Saturday, September 10, 1949

Winona Republican Herald

Location: Winona, Minnesota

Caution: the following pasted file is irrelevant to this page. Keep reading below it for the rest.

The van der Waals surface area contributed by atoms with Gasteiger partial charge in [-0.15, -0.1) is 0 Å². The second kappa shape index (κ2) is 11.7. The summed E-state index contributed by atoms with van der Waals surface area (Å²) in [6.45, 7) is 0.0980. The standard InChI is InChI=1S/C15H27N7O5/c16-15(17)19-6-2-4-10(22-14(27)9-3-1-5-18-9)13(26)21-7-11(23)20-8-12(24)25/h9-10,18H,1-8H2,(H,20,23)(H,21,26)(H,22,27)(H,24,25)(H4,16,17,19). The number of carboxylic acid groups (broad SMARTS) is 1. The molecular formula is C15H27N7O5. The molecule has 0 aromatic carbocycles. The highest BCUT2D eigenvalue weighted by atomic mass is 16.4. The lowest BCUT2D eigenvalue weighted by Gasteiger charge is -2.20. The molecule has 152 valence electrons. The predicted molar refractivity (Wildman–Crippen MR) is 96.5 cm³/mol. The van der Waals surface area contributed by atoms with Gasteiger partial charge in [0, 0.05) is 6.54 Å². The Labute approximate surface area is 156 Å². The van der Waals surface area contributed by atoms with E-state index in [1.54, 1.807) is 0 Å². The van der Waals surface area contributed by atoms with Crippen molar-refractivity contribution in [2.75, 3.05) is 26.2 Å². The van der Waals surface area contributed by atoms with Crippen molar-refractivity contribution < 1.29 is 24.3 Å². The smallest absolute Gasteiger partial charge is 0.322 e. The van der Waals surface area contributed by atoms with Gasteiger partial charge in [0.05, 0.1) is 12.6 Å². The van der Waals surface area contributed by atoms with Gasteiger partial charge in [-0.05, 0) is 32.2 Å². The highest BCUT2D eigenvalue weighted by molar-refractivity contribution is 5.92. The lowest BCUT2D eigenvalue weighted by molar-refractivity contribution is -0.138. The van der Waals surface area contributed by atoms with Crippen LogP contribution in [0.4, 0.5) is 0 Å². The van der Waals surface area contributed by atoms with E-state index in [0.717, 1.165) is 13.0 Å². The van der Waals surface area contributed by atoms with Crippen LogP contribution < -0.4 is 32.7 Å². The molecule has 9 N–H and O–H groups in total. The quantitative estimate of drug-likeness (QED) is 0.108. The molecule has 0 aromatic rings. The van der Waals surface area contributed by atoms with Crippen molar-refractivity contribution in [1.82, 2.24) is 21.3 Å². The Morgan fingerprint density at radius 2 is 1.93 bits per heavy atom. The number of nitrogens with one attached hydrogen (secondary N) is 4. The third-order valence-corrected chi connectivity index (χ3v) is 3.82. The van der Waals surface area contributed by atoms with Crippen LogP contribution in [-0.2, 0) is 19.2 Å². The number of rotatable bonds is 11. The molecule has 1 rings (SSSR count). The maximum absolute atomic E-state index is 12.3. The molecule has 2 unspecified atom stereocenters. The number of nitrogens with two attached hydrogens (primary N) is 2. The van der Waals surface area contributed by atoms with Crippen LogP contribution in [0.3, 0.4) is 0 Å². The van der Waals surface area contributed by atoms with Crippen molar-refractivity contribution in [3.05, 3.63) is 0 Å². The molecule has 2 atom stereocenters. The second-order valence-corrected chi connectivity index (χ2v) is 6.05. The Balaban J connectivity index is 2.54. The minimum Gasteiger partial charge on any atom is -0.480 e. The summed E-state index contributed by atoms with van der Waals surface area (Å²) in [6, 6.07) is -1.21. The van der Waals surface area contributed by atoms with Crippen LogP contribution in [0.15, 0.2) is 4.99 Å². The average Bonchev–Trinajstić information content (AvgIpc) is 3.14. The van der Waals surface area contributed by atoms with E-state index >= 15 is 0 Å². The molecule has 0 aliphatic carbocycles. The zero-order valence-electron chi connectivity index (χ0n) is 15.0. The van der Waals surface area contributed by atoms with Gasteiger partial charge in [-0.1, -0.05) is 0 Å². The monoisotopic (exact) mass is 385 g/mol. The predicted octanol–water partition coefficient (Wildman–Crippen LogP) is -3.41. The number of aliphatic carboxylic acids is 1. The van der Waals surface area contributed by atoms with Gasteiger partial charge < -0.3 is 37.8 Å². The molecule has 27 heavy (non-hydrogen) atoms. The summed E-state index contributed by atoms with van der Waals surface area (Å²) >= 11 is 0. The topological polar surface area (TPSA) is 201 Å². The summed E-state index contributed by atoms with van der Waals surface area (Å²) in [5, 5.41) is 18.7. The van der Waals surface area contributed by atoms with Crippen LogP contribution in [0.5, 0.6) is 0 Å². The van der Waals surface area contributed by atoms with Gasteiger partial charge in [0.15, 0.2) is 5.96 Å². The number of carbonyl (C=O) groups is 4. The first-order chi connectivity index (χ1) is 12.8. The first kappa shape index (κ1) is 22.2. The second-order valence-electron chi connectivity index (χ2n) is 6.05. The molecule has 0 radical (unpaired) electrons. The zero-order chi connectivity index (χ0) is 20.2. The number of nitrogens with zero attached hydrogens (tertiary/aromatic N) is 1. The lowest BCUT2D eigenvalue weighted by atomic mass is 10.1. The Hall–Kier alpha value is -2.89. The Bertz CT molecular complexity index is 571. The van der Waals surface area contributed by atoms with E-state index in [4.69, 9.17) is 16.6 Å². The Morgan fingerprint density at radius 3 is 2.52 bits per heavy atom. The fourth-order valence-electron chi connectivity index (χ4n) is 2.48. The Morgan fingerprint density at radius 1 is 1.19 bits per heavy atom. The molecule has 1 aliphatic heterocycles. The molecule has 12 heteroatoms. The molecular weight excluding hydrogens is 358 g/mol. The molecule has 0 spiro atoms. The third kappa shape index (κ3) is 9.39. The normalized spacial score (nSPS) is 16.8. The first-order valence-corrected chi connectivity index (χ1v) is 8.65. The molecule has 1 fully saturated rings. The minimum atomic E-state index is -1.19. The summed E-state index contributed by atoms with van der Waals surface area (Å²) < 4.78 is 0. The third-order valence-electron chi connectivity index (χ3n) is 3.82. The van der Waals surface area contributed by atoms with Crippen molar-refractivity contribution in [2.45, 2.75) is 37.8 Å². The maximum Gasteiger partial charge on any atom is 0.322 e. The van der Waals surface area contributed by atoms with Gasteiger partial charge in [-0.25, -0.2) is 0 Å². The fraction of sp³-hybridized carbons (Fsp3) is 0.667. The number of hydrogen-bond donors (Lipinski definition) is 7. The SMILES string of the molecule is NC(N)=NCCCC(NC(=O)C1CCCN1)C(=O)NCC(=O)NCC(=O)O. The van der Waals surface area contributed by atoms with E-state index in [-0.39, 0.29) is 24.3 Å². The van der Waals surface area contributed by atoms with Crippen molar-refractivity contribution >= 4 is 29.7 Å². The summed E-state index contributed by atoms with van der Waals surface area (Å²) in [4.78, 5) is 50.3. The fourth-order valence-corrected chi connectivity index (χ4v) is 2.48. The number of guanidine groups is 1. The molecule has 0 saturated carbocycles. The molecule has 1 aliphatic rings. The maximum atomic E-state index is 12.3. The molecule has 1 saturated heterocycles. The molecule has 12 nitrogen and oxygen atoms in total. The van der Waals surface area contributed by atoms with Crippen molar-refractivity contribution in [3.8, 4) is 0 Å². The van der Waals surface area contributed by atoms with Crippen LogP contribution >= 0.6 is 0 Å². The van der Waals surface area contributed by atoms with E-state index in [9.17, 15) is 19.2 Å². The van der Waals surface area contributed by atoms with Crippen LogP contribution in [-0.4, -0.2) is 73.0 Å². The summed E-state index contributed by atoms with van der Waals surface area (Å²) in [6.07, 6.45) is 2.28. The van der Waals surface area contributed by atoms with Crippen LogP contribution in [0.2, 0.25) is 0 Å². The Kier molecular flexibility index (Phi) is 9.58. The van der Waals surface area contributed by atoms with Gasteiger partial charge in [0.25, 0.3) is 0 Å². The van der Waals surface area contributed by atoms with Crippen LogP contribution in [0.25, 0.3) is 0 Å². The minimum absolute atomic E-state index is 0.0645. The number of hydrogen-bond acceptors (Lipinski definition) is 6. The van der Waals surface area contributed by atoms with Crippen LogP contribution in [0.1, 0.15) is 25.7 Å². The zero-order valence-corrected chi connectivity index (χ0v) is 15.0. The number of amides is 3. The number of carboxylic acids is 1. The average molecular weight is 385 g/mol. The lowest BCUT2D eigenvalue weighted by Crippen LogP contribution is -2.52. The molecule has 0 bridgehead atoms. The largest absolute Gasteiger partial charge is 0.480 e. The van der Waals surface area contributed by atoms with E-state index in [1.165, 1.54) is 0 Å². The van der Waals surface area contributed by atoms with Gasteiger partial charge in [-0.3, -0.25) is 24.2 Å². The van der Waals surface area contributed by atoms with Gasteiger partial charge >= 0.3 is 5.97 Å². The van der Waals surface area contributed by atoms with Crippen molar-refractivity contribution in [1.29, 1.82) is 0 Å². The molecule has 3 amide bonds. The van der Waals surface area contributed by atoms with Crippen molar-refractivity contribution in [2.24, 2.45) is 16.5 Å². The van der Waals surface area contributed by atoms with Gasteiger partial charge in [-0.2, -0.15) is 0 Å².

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Winona Republican-Herald, The (Newspaper) - September 10, 1949, Winona, Minnesota WARMER TONIGHT, SHOWERS SUNDAY VOLUME 49, NO. 174 WINONA, MINNESOTA, SATURDAY EVENING, SEPTEMBER 10, 1949 FIVE CENTS PER COPY VELVET VOICE OF RADIO SIXTEEN PAGES Fact Finders Deny Steel Pay Hike Missing Philadelphia Girl Police Hold Motorist Placed in Jail On Charges Of Kidnaping Philadelphia MV- A five-year- old girl reported kidnaped yesterday at Trenton, N. J., was found alive and well here today with a man companion, Lieutenant Francis Dee- Corn Surplus Equal to Half Average Yield Production on Other Crops High in Forecast Washington A corn sur- the Fairmount park guards! equal to anaverage_ e i Sergeant Morris Zweigh said the: .man identified himself as Gerald) making today. crop appeared to be in the A. Hutt, 35. Bridegport, Conn., and said he was en route to a job as cook at a Philadelphia hospital. In its September crop report yes- terday, the Agriculture department put this year's crop at Hutt was taken to park guard j bushels_the second largest of rec- The girl and man arrived at parklabout bushels more thanj guard headquarters shortly after j prospective needs. a. m. Police at once placed him! This extra supply would be added! in a cell. He was held without bailjto a carryover Or reserve of around! bushels from last to give a total reserve of around; bushels. In the 1938-471 Little Five-Tear-Old Janie Franz, who was missing overnight from her Trenton, N, J., home, and a man police identified as Ger- ald A, Hutt, 35, Bridgeport, Conn., right, face magistrate at Philadel- phia police Wirephoto to The Republican-Herald.) on charges of kidnaping and in- decent assault. A small dark man of medium build, wearing a gabardine sport'period, the corn crop averaged suit, he was smoking a cigarette bushels, and appeared exceedingly nervous. This surplus prospect virtually as- In contrast the girl was bright sured government action aimed at and cheerful chatting gaily with1 holding down corn production next reporters and police. Her pale blondjyear to around bushels. hair was plaited and she was wear-1 The department is expected to an- ing denims, a little tweed coat, yel-inounce later in the year an acreage! low bobby socks and brown sandals.'planting allotment program calling !Stains on her face indicated voluntary action by growers to ihad been crying. -fiduee 1950 production American Millionaire Among 23 Perishing in Canadian Plane Park Guard Phillip Cella said she 'wolfed" a breakfast of corn flakes, I milk and toast at the first police station stop. He added she had no j supper the night before. A Federal Bureau of Investigatio Magistrate Thomas E. Costello. The federal "Lindbergh law" makes a While the prospective corn supply is large enough to warrant use of rigid marketing quotas, the latter are not expected to be invoked, largely because the government lacks authority to limit production of such competitive livestock feed! grains as oats, barley and- grain i sorghums. Feed provides Republican-Herald photo Two Truckers Escaped Death but carnival equipment worth was wrecked in a traffic mishap one mile north of Fountain City this morning. This big semitrailer plunged off highway 35 and landed bottomside up-just north of a roadside slough. Alva Daniels, driver from Spooner, Wis., and his brother. Dale were unhurt, but a whirling-type carnival ride leased by the Dobson shows and carried on the truck was a total loss. Daniels told Buffalo County Traffic Officer Henry Zeichert, Cochrane, that he was forced off the road by an oncoming car. The truck, which clipped off two power poles, was en route to Fountain City with equipment for the weekend 'Days of '49' festival. Wisconsin Legislators Return Monday to Act on Vetoed Bills Sault an Cochon, Quebec A Canadian airliner exploded and death in the electric chair. Sergeant Zweigh quoted Hutt as little girl had been in try production well into 1951. Whether production of these foods is kept at a high level will be was not harmed. crashed here yesterday killing 23 persons including, an American mining his car throughout the night millionaire and his two top aides. Dead in the worst in Canadian E. Tap- pan Stannard, president of the Kennecott Copper Corporation, and director of J. P. Morgan Company, and two of his top "zweigh told a reporter that President R. J. Parker and Arthur D. Storke, president-designate ofjcial Officer Raymond Michel of the _____________________----_------lthe Kennecott concern. Rahway, N. J., police force saw AH three men were from New little girl along the roadside York city. They were reported en after 8 a. m. today. Iower prices fore this fall andj n., gaiying_ zweigh quoted i winter for hogs a development1 which could put a chill on hog pro- The Alsops Fear Over Strike in Steel G The big com crop poses a big price storage problem for the of the corn not in the feeding Five in Auto Killed in Crash With Truck for a By Arthur Bystrom_________________ Madison, Wis. Wisconsin's legislators come back to Madison wage increase was expected a brief stay Monday to act on vetoes by trie governor of 11 bills and :nave far reaching implication; 2.5 Per Cent In Pensions, Benefits O.K.'d Verdict Seen As New Pattern For Industries Washington President Tru- man's fact finders today recom- mended no general pay increase in the steel industry but called for a system of employer-paid pensions and other insurance estimated to increase operating costs by 2.5 per cent. The board recommended a peu- 'sion and insurance system which 'it estimated would be the equiva- lent of about ten cents an hour per employe in payroll costs. i The C.I.O. steel workers union ;had threatened a strike of a million .workers, starting at 12.01 a.m., next Wednesday to back up its tle- .mand for a 30 cents an hour "pack- iage" increase. i The union had wanted 12.5 cents an hour in added wages, 11.23 for pensions and 6.27 for insurance. Acceptance Pending- Whether the union would accept the recommendations of the fact- finding board set up by the presi- dent remained to be seen. The rec- ommendations are not binding on either party. The board's pension recommen- dation called for S100 monthly old age payments when added to gov- ernment social security benefits. The recommendations were filed with President Truman this fjre- noon and released to reporters shortly thereafter for publication later in the day. There were indications the strike may be postponed to permit bar- gaining on the basis of the board's recommendations, which were con- tained in an 80-page report. The board's denial of a general ;ed to ,ons in partial veto of a 12th. ilabor's drive for fourth round pay Also to be acted upon will be a reviser's measure incorporating sev- 1 D00sts in other industries. leral changes in laws governing appropriations for old age It was generally expected to put transportation aids and to clarify the veterans' housing act and c spor water pollution Jaw. A resolution to be offered by three senators asking a new rent control! procedure is not expected to win jmuch favor. As a result there is I little chance for any legislation af- Uecting rent control, said Army Restores Gen. Feldman To Active Duty clamp on any major wage in- creases this year. Pension, Insurance Boosts The board said the steel industry could afford to finance the recom- mended pension and insurance pro- grams "without unduly narrowing the profit margins of the industry or its ability to hold or even lower B crease the board had this to L-.y: <znl plummeted toward, a rockyjaway. bluff which rises several hundred! The girl's mother at her aveiabe from the St. Lawrence river was in tears when an Associ-l nnn. R. Stewart -Vlsou thjs town 40 miles east of Press reporter informed and By Joseph and Stewart Alsop about m ffiST) nad befin found .Rye 18 831 000 Washlngton The steel strike, Oscar Tremblay, a raiiway sec- "Thank God, thank she 000 and which now seems imminent is hand, said he and four fellowmurmured. nightmare to a good many workmen pushed their way four] The father, who left immediately but to none more than to President1 miles through the underbrush to police headquarters, .scene of the crash. 'run all the way Truman's Council of Economic Ad-; all died he said. get her back." The indicated production of otherjmountain road near here. guards compared a Tl.ooper c H Lewis was chasing the'resPectlvely' included: jthe .driver of the truck, Dwighton' bushels; of Mt. Storm, W. suffered! month ago; ciiojif inin-'-ipc onri hpintr omy sLsht mJUiies and was Mm-l Probably the most important r..tored to active duty aad Petersburg clinic. !vetoed was one that would active duty and he Legislative leaders do not expect; Washington The at this "time to stabilize ie session to continue more than said today that one of two gen- j the level of wage rates. In the steel erals who figured in the we have not found such I "five percenter" investigation will! conditions do tj A. Vinlimm t HQT-O cnrtll in Q said "I'd Buckwheat and Flaxseed PhUaddphia to 52 and Sorghums for grain risers. Council Chairman were arms and legs and even janje only child of Mr. and Mrs.pSJSO.OOO; and Nourse, V.ce-Chairman Leon Key 'heads torn from bodies. Franz, of Trenton, and anrt thpir subordinates are bodies of little children. !ported missing late yesterday. Two serlmg and their suooramates are. {ront rf planfi her ates told police a man now anxiously examining their; -0 be in one piece and it was jam-jdragged her into his shabby car on charts and figures as they prepare ;med with broken and twisted bodies I a" Trenton street and drove away. Police of 11 states were warned their quarterly economic report TO! as if they had been thrown forward Lewis placed the time of the crash 'foTcompulsory inspection "of" motor! the other will be retired. at a. m. on West Virginia; vehicles. In his veto message thej Seceretary of the Army route 42, about five miles north of-governor said lhat the riarrassment; announced these actions: here. I of motorists, time and energy re-j annlication of Maior He said four persons perished in Wed to administer the law application ot Major not believe that there should be a wage rate adjustment now. "The cost of living has remained within the last year; in fact lit has slowly declined. The post- Gen r race between risinS wage .tie siua lour persons ptiibuuu m uu the wreckage of the car, a lightj costs involved would be out of pro- leral Alben H. Waitt, suspended coupe, and the fifth died while to the results that could be chief of the Army's chemical ing taken to a hospital. Their. obtained, identities were being withheld until! The governor vetoed in part a bill next of kin could be notified. j relating to speed of trains at rail-) Kuhn reported he was heading j way crossings. The measure north in his unloaded truck when the two vehicles met. At King's.... Sojheans bushels; 2C2.-jclinic he was treated for cuts signals and would have the and the arm and an injured neck service commission designate Potatoes bushels: corps, for retirement will proved. Herman Feldman to to his post as quar the President. The economists Jt was known now Lne bodJE_ after" an unsuccess-, willing to express a very be brought out. The search of the Trenton and guarded optimism, but if the road is 16 miles away. and adjoining sections along; prospect of a long steel strike is1 Traffic to the scene of the crash ,tne Deiaware river, mentioned, optimism give, way on railway scooter Stygian gloom. j There was no fire following the; phllade'1 phia arid Trenton. The two The simplest way to although witnesses are 35 miies apart. the economic conundrum heard an explosion before the: m which the economists are anxious-. ship plunged to earth. ly wrestling is to draw two lines! The plane was on a regular flight on a piece of paper. Draw one; opera ted by Quebec airways, a .sub- straight across the sheet. Then! sidiary of Canadian Pacific air- draw another, starting down, ris-liines. in a message to be and be released today. foot. Attendants said he probably !th2 speed that trains should travel i in various areas. ing gradually until it meets the first line, and then almost immed- iately plunging down. Label the An immediate investigation wai begun by officials of the company and a board of inquiry set up by first line buying power, and the; the federal department of transport. second production. These two lines tell the postwar economic history! of the United States, from which! the economists are trying to' deduce the future. THE POINT WHERE the sec ond line meets the first tells what happened with Clergyman Fasls For 30 Days tion came to the postwar an end, when there La Crosse Farmer State Plow Champ Portsmouth, N. H. A 70- year-old Negro clergyman who] fasted nearly 30 days was being; fed through the veins today in an effort to revive his strength. Dr. S. Gerard Griffin said it would be at least two days before the Rev. Taylor L. Lee could take food normally. He is pastor of the Eau Claire, Wis. Wiscon- Church of God in Christ. were suddenly more things to state plowing champion is His wife said the fast was under- than money to buy them. The DahlbVi 4o.year-old farmer taken "to emulate Christ's 40-day met and crossed late last the La Crosse area. in the wilderness." Goods began to pile up on the, Dahlby and 15 other contestants Dr. Griffin said the elderly pas- shelves. Orders were plowed four acres o{ bumpy, tor presented "a plain case of Men were laid off. Production vras'hmy ]and in ]ess than one and his condition cut back, and the present recession _nn took hold. What now? That is the question which the President's economic ad- visers must try to answer as best they can. The answer really de- pends on whether the buying power line holds steady, as it has done ever since the war, or whet'aer it begins to plummet down after the production line. The economists admit that there has never been a time when It harder to peer into the econ- omic future. There is one hopeful but inconclusive clew. Last month (Continued on Page 11, Column 2.) ALSOFS The winner, who lives eight be considered still serious from La Crosse, was- chosen onjbecause of his advanced age. his ability to follow the contourj Mrs. Lee laid newsmen her hus- and plow uniform furrows. band's sect often practiced fasting Jack Drexler of St. Croix county I and that he went without food won the junior tractor division. "when be felt the hand of the Lord "Queen of the Furrow" was Es-Un his heart." ther Ann Ausman, 21, of Chippewa! Dr. Griffin said Mr. Lee fasted Falls. She was picked from 15 con-lten days, ate lightly for four, and testants to rule over the meet. Ithen resumed the fast for another The contest was held on the W. B. Boegeli Sons farm five miles from here. At the end of the day's demonstrations the farm owners had 64 acres of their land plowed, 20 days. He was so weak in the last days of his fast, parishioners had to hold his head to permit him to drink water. diversion ditches dug, pine treesj The Lees have three children planted and the side of a hill ren-j ranging from seven to 13 years ovated. old. fective today. rates and rising costs of living has been called off fay the operation of economic forces." be ap-l The board said very few indus- tries have done as well as steel in raising workers wages since 1939. Pensions Lagging; As to pensions the board said the steel industry "has lagged behind other leading basic industries in Gray suspended the two of f icers j provid ing social insurance and pen on July 16 pending- outcome of which have become prevalent Senate subcommittee investigation j jj, American industry.' of the charges of influence in gov- ernment buying. It said that until toe government begins to provide adequate social Doctors Consult On Rutledge Both men subsequently testified i insurance and old age benefits "in- before the committee with regard should step in to fill the to reports linking their names that of James V. Hunt, a key! The board recommended the fol- figure in the inquiry into activities j lowing on pensions: of five whoi "Pensions should be limited in collect a fee for helping business- !net cost to a maximum of about men obtain government contracts. per (working) employe per year, or six cents per hour on a basis of a work-year. Based on the union's cost estim- this will provide, when added !to average social security old age (benefits, about S100 per month on j retirement at age 65 of the average York, Me. For the lime since Supreme Court Justice! The union h.id asked month- Wiley B. Rutledge was hospitalized jly pensions at age 65. here, his Washington physician was i Members of the board are Pro- in attendance today. jfessor Carroll R. Daugherty, Form- On Fred A. Deier came here byier New York State Judge Samuel air last night from the capital for 11. Rosenman, and David L. Cole, 'consultation" with Dr. Elmer Paterson, N. J., attorney. Tower, York village hospital said. I President Truman has indicated "No change" was reported in thejhe may ask an extension of the condition of the 55-year-old jurist. I truce to give the steel companies He is under treatment for a cere-land the union lime for bargaining- bral hemorrhage. The justice was taken ill August The new strike deadline is set for Members Of A Three-Man Board for settling the crucial steel dispute report to President Truman at the White House in Washington today. From left are: David L. Cole, of Paterson, N. J., a lawyer; President Truman, seated; Judge Samuel I. Rosenznan, New York, and Dr. Carroll R. Daugherty, of Northwestern university, chairman. President Truman has asked the strike truce be extended until September Wirephoto to The Republican-Herald.) 27 while vacationing at nearby Og- unquit. Caboose Derailed In Brainerd Collision Brainerd, Minn. A caboose and two empty box cars were de- railed today in a rear end collision on the board's recommendations. just after midnight Tuesday. WEATHER FEDERAL FORECASTS Winona and vicinity Mostly cloudy and warmer tonight; low 58. Showers beginning before sunrise ind ending Sunday forenoon and of two Northern Pacific freight trains. No one was injured. The1 mishap occurred at a. m., two somewhat cooler late Sunday. High miies east of Brainerd. A west- bound' freight stopped suddenly, it was reported, and was rammed by a. westbound fast freight bound for Staples. A wrecker was sent from Brainerd. afternoon 77. LOCAL WEATHER Official observations for the 24 hours ending at 12 m. today: Maximum, 82; minimum, 50; noon, 76; precipitation, none; sun sets to- night at sun rises tomorrow at Additional weather on Page 13.